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Weak Field Appox, sign question, raising lowering partial derivativ

  1. Mar 31, 2015 #1
    Comparing two sources one has ##\frac{d^{2}x^{i}}{dt^{2}}=-\frac{1}{2}\epsilon\bigtriangledown_{i}h_{00} ## and the other has ##\frac{d^{2}d^{i}}{dt^{2}}=\frac{1}{2}\epsilon\bigtriangledown^{i}h^{00}##, And the one using the lower index has the Newton-Poisson equation as ## \frac{d^{2}}{dx^{i}}=-\bigtriangledown_{i}\Phi ## and the source using the upper index for the partials has ## \frac{d^{2}}{dx^{i}}=-\bigtriangledown^{i}\Phi ##. I.e- there is no sign change in the Newton-Poison equation.

    - Thus they are led to the same identification of ##g_{00}## but differering by a sign- how is the physics unchanged?
    - I'm really confused about what this raisin and lowering partial derivative means- I know that the contravaiant and covariant derivaitve differ in their definition for the sign of the connection term, however the partial derivative term has the same sign in both cases.
    - Why is there no change in the Newton-Poisson equation, is it because the operators ##\bigtriangledown ## are denoting differnt things in Newtonian mechanics and GR? So in Newtonian mechanics it's just partial derivatives. How is it differing in the GR sense?

    Thanks in advance.
    (The two sources are Tod and Hughston, intro to GR, and http://www.mth.uct.ac.za/omei/gr/chap7/node3.html [Broken] )
    Last edited by a moderator: May 7, 2017
  2. jcsd
  3. Mar 31, 2015 #2


    Staff: Mentor

    I think you mean ##\frac{d^2 x^i}{dt^2}=-\nabla_{i}\Phi##, correct? (I would think a similar comment would apply to the other source, but I don't have it so I can't check there.)

    There are two metric sign conventions in the literature; in one, for a diagonal metric, ##g_{00}## is negative and the other three coefficients are positive; in the other, ##g_{00}## is positive and the other three are negative. The source you gave a link to uses the first sign convention; if the other source uses the second sign convention, that would explain the difference.

    Changing the metric sign convention changes a bunch of signs in the equations; the changes all happen in concert so that all actual physical observables are unchanged.

    In Newtonian mechanics, upper and lower indexes mean the same thing; which way an index is written is just typographical convenience. The Poisson equation is a Newtonian equation, so the placement of the index ##i## there doesn't mean anything physically. Both sources appear to treat the ##i## index on the equations involving ##h_{00}## similarly, i.e., where the index is placed does not mean anything physically.

    A proper treatment in a relativistic context would involve carefullly distinguishing vectors and covectors, which requires some background in differential geometry. The textbooks on GR that I'm familiar with (MTW and Wald) both go into this in some detail. But I don't think either of the sources you're using are going to that level of rigor.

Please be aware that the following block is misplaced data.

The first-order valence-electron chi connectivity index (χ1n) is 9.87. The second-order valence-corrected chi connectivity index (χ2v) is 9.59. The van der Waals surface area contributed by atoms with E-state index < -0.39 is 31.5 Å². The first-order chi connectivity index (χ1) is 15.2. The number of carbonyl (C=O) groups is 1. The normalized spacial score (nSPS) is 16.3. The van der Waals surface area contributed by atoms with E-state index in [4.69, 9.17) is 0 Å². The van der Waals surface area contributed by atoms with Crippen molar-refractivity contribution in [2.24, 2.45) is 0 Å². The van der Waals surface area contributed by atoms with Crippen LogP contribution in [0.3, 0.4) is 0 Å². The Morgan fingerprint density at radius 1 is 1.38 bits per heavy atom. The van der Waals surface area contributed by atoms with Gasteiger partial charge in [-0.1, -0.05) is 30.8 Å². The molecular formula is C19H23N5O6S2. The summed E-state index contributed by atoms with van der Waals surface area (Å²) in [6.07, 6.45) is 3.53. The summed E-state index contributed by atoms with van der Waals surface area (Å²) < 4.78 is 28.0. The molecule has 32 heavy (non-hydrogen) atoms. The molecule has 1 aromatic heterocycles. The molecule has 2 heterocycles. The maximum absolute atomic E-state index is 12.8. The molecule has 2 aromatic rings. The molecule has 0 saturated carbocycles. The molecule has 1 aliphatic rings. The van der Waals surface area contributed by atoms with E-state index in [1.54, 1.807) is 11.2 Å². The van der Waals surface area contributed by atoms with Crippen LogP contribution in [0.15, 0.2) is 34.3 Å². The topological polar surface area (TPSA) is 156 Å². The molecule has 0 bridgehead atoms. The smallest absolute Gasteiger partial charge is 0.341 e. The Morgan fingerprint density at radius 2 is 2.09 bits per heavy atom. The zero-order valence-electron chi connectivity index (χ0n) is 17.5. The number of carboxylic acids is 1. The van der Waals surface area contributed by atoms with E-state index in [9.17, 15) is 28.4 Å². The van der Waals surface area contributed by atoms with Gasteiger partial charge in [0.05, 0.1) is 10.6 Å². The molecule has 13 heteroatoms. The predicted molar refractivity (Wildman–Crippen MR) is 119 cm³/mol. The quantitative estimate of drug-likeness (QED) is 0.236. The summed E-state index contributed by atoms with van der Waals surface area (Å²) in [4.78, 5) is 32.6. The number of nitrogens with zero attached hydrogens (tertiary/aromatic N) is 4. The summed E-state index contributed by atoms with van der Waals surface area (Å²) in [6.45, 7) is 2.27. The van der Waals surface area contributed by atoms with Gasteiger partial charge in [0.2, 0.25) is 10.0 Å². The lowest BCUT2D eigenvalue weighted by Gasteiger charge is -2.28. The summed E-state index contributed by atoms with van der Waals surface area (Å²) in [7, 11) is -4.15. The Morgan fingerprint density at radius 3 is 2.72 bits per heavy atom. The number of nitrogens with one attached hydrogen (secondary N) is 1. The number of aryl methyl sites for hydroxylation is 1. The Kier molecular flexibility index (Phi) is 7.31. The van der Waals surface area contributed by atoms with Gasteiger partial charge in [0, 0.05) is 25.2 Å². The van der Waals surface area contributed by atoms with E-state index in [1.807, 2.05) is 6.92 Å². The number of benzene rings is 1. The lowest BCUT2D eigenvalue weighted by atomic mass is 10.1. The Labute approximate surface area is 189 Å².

Your terminology here is a bit unusual. What you are referring to, I take it, is this:

    \nabla_{\mu} X^{\nu} = \partial_{\mu} X^{\nu} + \Gamma^{\nu}{}_{\mu \rho} X^{\rho}

    as compared to this:

    \nabla_{\mu} X_{\nu} = \partial_{\mu} X_{\nu} - \Gamma^{\rho}{}_{\mu \nu} X_{\rho}

    The sign on the connection coefficient term depends, not on where the index is on the derivative operator, but on where the index is on the object the derivative operator is being applied to. This sign difference has nothing to do with any sign conventions for the metric, or even with index conventions for the derivative operator itself.

    As far as I can tell, both of your sources are just using ##\nabla## as an alternate notation for ##\partial##, i.e., it is just the partial derivative operator in both cases (Newtonian and GR). This is not really standard notation in GR (although it is often used in Newtonian mechanics); in GR, a careful distinction is drawn between the partial derivative ##\partial## and the covariant derivative ##\nabla##--the latter includes the connection coefficient term (or terms, if the covariant derivative of a multi-index tensor is being taken). But as far as I can tell, neither of your sources talks about or uses covariant derivatives at all; they appear to be assuming a coordinate chart in which the connection coefficients are zero, so partial and covariant derivatives are the same.
  4. Mar 31, 2015 #3
    I did consider a differing sign convention of the metric as an explanation, however within a single source I thought there was a sign change associated with a ##^{i}## to a ##_{i}##: http://www.mth.uct.ac.za/omei/gr/chap7/node3.html [Broken] comparing equations 29 and 45.

    (https://www.physicsforums.com/threa...tion-quick-sign-question.805452/#post-5057911, post 2)

    Last edited by a moderator: May 7, 2017
  5. Mar 31, 2015 #4


    Staff: Mentor

    It does look like there's a sign change going from (29) to (45) there, but I don't think it can be from lowering an index, because lowering a spatial index should not change the sign (since the spatial metric coefficients are positive). It looks to me like this source is just being sloppy, or else leaving out steps (which is disappointing since it appears to be course notes). I suggest Carroll's lecture notes, chapter 4 (the part starting with equation 4.35) for a better treatment of the same material.
  6. Mar 31, 2015 #5
    Any idea on what sort of steps these are?
    Last edited by a moderator: Mar 31, 2015
  7. Mar 31, 2015 #6


    Staff: Mentor

    Not really, I just mentioned it as a general possibility. At some point, if one is having trouble seeing how a particular derivation is done, one has to cut one's losses and just find another derivation that is easier to follow.
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